Well, we covered the Macy's Thanksgiving Day Parades from 1984-1986 last year -- let's try to get at least one more out of the way this year. If you're unfamiliar with these events, a refresher: The Macy's Thanksgiving Day Parade began its annual crawl through New York City in the late 1400s, truly an admirable feat as there was neither a New York City or a Thanksgiving back then. In more recent times it's been a staple of the holiday, in fact the third best part of it, just behind eating giant birds and getting off from work or school. A figurative parade of stars in a literal parade down streets, it's always packed with whomever the people of that year consider the hottest new acts or the true classics of their time. Suffice to say, it's changed quite a bit from what we're about to see in the 1987 edition, when the smokiest of the smokin' were a group of singing raisins with arms, when Baby Shamu was still a baby, and most importantly, when Clifton Davis of hit TV series Amen could snatch ten minutes of face time in a Macy's Parade without first paying off God himself. You can tell a lot about a year of this past century by what went on at its Macy's Parade.
You will see many things in this review, many many things, and yet, I still can't shake the feeling that it's somehow abridged. An unbelievable amount of shit happens, and I'll do my best to cover the highlights. On the whole, when compared to the other parades from its decade, the 1987 version was kinda flat, diluted, hosted by Mary Hart, boring. Of course, it's the only Macy's Parade I've ever seen live, on what was clearly the coldest day in the past six thousand years, on streets so crowded you'd swear Elvis was walking down the street, dug up dead and brought back to life, never looking at anyone directly, but repeatedly saying, "it's true, baby." Didn't have much fun, couldn't see anything, and for the life of me, I couldn't believe I was persuaded to stand in public wearing a snow white "C.O.R.V.E.T.T.E." jacket with gray trim. I sucked right along with that parade. And the jacket never explained what the acronym stood for.
Keep an eye out for Mr. Cranberry, who appears throughout the review as a crude, half-inch graphic of a cranberry with coal eyes and the devil's smile. Whenever you see him, you get to download something. The following pages are littered with so many video clips that I must now beg you to support my diamond habit by donating through Paypal, that is, if you plan on downloading everything so many times that you'll personally account for 80% of the bandwidth bill come December. You have taken an online survey, told the world about yourself, and the automated magician has informed you of your totem old school cartoon character: Greedy Smurf. Good going. Even Farmer had more fans. The first two pages cover the parade in all of its splendid glory, while the final pages take a look at many of the commercials that aired during the parade, at least two dozen of which promoting Isotoner gloves in Santa red with Santa white fur trim. Oh, oh oh oh oh oh...you thought the artichoke would be the opus of your Thanksgiving season?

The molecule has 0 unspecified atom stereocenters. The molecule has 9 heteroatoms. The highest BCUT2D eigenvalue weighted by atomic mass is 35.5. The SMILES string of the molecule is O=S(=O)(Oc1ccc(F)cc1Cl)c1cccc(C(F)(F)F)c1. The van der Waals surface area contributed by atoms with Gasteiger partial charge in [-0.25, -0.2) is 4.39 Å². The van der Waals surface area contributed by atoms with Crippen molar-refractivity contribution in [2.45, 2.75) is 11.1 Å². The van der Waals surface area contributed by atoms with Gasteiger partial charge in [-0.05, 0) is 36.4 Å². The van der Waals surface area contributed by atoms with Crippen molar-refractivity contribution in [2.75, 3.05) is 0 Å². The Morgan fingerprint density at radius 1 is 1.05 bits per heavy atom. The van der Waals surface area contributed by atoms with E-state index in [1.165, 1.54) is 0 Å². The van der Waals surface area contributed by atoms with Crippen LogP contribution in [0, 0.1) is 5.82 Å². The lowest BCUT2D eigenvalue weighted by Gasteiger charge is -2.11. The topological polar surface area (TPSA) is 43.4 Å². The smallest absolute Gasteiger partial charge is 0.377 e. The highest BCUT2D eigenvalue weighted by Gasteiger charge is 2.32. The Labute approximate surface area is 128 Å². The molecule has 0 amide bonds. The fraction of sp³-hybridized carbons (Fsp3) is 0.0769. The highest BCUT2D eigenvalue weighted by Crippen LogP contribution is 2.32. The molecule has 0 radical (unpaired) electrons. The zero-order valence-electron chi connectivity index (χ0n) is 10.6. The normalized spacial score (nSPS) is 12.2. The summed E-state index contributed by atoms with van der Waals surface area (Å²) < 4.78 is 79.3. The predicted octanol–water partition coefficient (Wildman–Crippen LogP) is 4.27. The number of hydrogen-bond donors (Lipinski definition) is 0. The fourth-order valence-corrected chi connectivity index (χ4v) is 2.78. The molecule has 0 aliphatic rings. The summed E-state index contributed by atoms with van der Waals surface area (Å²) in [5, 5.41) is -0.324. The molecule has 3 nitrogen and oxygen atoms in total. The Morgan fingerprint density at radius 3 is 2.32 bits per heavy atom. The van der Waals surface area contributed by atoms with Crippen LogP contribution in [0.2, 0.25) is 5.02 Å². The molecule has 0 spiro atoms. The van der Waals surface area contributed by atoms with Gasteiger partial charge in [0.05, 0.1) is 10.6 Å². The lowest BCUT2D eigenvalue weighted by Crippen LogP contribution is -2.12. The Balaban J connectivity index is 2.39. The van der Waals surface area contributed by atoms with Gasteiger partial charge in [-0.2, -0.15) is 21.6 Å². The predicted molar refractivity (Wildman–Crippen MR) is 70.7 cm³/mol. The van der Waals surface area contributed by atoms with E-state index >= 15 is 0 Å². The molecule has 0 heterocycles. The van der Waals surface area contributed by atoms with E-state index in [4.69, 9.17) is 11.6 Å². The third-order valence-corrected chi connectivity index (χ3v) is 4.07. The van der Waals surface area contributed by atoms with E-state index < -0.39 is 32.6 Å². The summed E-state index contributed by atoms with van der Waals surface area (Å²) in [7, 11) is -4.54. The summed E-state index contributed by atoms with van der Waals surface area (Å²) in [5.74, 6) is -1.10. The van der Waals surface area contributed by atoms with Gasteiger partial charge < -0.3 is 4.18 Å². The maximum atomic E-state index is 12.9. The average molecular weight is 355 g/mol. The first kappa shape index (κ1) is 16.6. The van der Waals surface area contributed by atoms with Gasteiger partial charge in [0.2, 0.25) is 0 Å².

By 1987, former "regular" hosts like Pat Sajak were finally shuffled out of rotation for good by the likes of such people-pleasers as Mary Hart, who paints Jimmy a megaphone every Christmas even though he's Jewish, and Willard Scott, a person adored by everyone on the planet, even in tough neighborhoods. They make a decent team, in part because Willard jokingly references some heated crush for Mary so many times that you know there had to be some truth to it, and soon, so did she: by the end of the parade, Mary was appearing on-camera in a Groucho disguise, trying to convince Willard that she was special guest host Count Bondero. Willard also seizes the opportunity to make many self-effacing jokes about his weight, sometimes after an obvious lead-in, other times completely out of nowhere. You never know when he'll strike with another fat joke, but after the second hour, I found that saying "NOW!" at one-minute intervals proved pretty accurate.
Willard is also a man of many hats, as in, he wears a different hat every time he appears onscreen. At first, the hats are basically normal. They're not hats you'd buy, but they're hats you'd try on whenever out with some giddy friends and a Polaroid camera. Soon, Willard plows through the entire run of basically normal hats, forced to wear things like garbage bags and plastic prop seagulls just to keep the gag going. Pestilent but not without purpose, Willard's hilarious hat gag is the thread that binds the many unrelated events and celebrity appearance of this, the 61st annual Macy's Thanksgiving Dablah blah blah.